We drank a lot of wine with dinner, a whole bottle. When we kissed goodbye, he suddenly started whispering it’s not fair, and he stopped. Now I’m lying in my bed, and I can’t sleep. He’s directly above me, just a few yards away. I spread my legs and imagine him on top of me, doing it to me. He’s pinning my arms, the way he does when he kisses me. He’s grabbing my hair, pulling it, slapping my face. I throw my legs around him. He’s kissing me hungrily. We’re sweating. There’s silence, all I can hear is him breathing, his breath in my loosened hair. I stretch out my arms to him. Come, I whisper to him, come! Come! He’s so close, I can almost feel him.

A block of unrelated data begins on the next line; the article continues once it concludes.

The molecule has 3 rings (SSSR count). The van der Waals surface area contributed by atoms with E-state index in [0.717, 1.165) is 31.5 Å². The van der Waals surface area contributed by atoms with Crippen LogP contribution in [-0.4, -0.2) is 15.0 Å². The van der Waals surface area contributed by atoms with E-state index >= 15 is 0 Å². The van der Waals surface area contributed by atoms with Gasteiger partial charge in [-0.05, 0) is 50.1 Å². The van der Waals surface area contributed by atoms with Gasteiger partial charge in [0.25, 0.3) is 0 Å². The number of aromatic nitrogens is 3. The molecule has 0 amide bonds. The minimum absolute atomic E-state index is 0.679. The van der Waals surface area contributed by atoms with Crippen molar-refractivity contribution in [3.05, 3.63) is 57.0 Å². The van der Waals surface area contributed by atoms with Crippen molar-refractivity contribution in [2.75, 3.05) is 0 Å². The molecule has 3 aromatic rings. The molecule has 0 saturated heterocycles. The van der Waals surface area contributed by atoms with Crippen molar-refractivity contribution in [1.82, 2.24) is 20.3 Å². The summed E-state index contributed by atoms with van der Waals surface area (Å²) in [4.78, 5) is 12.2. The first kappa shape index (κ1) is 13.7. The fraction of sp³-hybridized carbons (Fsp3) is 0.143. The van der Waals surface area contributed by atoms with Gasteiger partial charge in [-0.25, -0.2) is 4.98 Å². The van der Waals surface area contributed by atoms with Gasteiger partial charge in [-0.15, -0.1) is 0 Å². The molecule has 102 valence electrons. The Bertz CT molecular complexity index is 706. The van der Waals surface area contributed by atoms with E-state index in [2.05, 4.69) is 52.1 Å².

Peter Stamm was born in 1963, in Weinfelden, Switzerland. He is the author of the novel Agnes, and numerous short stories and radio plays. His novels Unformed Landscape, On A Day Like This, and Seven Years, and the collections In Strange Gardens and Other Stories and We’re Flying, are available from Other Press. His prize-winning books have been translated into over thirty languages. He lives outside of Zurich.